Citing consumers’ desire for real human connections amid an increasingly negative social media landscape, the trend forecasters and colour experts at Pantone have selected Living Coral, a “life-affirming” and “nurturing” shade, as 2019’s colour of the year. The announcement was made at Art Basel Miami Beach last week.
“With everything that’s going on today, we’re looking for those humanising qualities because we’re seeing online life dehumanising a lot of things,” Laurie Pressman, the Pantone Color Institute’s vice-president, told the Associated Press. “We’re looking toward those colours that bring nourishment and the comfort and familiarity that make us feel good.”
Pantone has been analysing cultural trends since 2000 to predict what colour will be ubiquitous in the art, fashion and design worlds in the coming year. The company has hinted that it’s hoping to influence society, too.
“The Pantone Colour of the Year has come to mean so much more than ‘what’s trending’ in the world of design; it’s truly a reflection of what’s needed in our world today,” Pressman said last year.
Last December, the company selected Ultra Violet, a “dramatically provocative and thoughtful purple shade” – inspired by Prince and reminiscent of grape soda – as its colour of the year for 2018.
A company executive noted at the time that the colour combined blue and red, “two shades that are seemingly diametrically opposed”.
For some, the announcement read as a coded call for bipartisanship in a period of political polarisation in the United States.
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For the first time, single colors within the Pantone Fashion, Home + Interiors (FHI) system are available in full-sized, individual sheets that can be shared with clients to promote better color communication, specification, and quality control. Click link in bio to shop new TPG Sheets
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Previous announcements have been less subtle: In 2017, the colour of the year was Greenery, a bright spring green that Pantone suggested would “provide us with the hope we collectively yearn for amid a complex social and political landscape”.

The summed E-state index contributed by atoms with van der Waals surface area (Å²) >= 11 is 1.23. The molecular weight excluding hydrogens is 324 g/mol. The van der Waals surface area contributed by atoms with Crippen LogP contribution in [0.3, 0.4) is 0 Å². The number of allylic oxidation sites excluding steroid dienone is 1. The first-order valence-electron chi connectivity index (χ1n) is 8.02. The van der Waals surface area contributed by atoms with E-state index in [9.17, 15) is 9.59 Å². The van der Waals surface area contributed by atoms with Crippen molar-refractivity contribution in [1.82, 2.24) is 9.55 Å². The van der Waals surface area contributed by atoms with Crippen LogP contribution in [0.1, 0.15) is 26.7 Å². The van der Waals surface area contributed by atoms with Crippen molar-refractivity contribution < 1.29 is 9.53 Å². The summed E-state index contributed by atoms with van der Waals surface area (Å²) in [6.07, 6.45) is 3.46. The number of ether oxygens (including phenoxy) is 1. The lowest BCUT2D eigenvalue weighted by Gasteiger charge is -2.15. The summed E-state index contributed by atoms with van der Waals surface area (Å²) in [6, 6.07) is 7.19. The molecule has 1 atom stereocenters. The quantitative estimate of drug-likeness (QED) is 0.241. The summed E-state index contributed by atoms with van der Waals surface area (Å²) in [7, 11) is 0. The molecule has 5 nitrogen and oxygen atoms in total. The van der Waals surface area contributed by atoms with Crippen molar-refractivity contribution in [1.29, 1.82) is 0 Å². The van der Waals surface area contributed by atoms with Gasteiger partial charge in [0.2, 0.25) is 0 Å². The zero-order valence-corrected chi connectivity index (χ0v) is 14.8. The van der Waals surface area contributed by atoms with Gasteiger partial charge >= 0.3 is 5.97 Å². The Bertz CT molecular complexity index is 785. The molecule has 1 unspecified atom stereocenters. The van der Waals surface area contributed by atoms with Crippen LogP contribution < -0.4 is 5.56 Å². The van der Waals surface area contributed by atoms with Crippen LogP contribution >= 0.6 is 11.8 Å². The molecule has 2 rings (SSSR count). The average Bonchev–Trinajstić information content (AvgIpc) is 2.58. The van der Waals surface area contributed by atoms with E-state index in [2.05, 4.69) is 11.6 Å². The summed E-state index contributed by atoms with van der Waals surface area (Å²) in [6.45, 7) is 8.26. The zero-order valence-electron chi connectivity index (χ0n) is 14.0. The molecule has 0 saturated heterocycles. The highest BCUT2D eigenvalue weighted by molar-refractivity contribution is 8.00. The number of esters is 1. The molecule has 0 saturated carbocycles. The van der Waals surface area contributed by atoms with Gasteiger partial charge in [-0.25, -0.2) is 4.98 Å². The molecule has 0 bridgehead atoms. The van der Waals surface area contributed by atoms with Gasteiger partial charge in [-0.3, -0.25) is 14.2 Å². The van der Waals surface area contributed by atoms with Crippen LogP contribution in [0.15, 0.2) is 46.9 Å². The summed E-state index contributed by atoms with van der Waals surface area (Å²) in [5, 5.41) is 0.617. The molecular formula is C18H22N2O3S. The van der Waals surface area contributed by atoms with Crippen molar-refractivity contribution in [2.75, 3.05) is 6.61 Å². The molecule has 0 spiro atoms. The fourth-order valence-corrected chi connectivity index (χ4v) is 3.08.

The year before that, the institute chose two hues – a baby blue and a pale pink – citing “societal movements toward gender equality and fluidity”.
Living Coral was chosen because it conveys a sense of optimism.
“In reaction to the onslaught of digital technology and social media increasingly embedding into daily life, we are seeking authentic and immersive experiences that enable connection and intimacy,” the company said, suggesting that the orange-pink hue would offer “comfort and buoyancy in our continually shifting environment”.
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Introducing the Pantone Color of the Year 2019, PANTONE 16-1546 Living Coral - an animating and life-affirming coral hue with a golden undertone that energizes and enlivens with a softer edge. Sociable and spirited, the engaging nature of Living Coral welcomes and encourages lighthearted activity. Symbolizing our innate need for optimism and joyful pursuits, Living Coral embodies our desire for playful expression. #COY2019
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The tropical-inspired colour choice deliberately evokes undersea coral reefs, which are rapidly disappearing because of climate change. Speaking to Quartz, Pressman said that the environment had been the company’s “overriding influence” this year.
Previous years’ choices have been divisive: Ultra Violet, last year’s selection, was derided by commenters on the home decorating blog Apartment Therapy as “Barney-tastic” and “the absolute ‘it’ colour to paint your room in the sixth grade”.
As for Greenery, the colour of the year for 2017, one interior decorator told The Washington Post that it was “a bit acidic and would not be my choice for a wall colour and would be unflattering with some skin tones”.
The early reaction to Living Coral has been positive so far – Glamour called it a “fantastic make-up shade”, while GQ suggested that the warm, mellow hue “will cheer you up”.
The saturated tone complements most skin colours, Fast Company noted, adding that coral invokes 1950s and 1960s Americana “without the patriotic baggage of red, white, and blue”.
Will it solve the problems of the world? Probably not. But Pressman described the colour as providing a sense of “emotional nourishment”.
“It’s a big hug,” she said.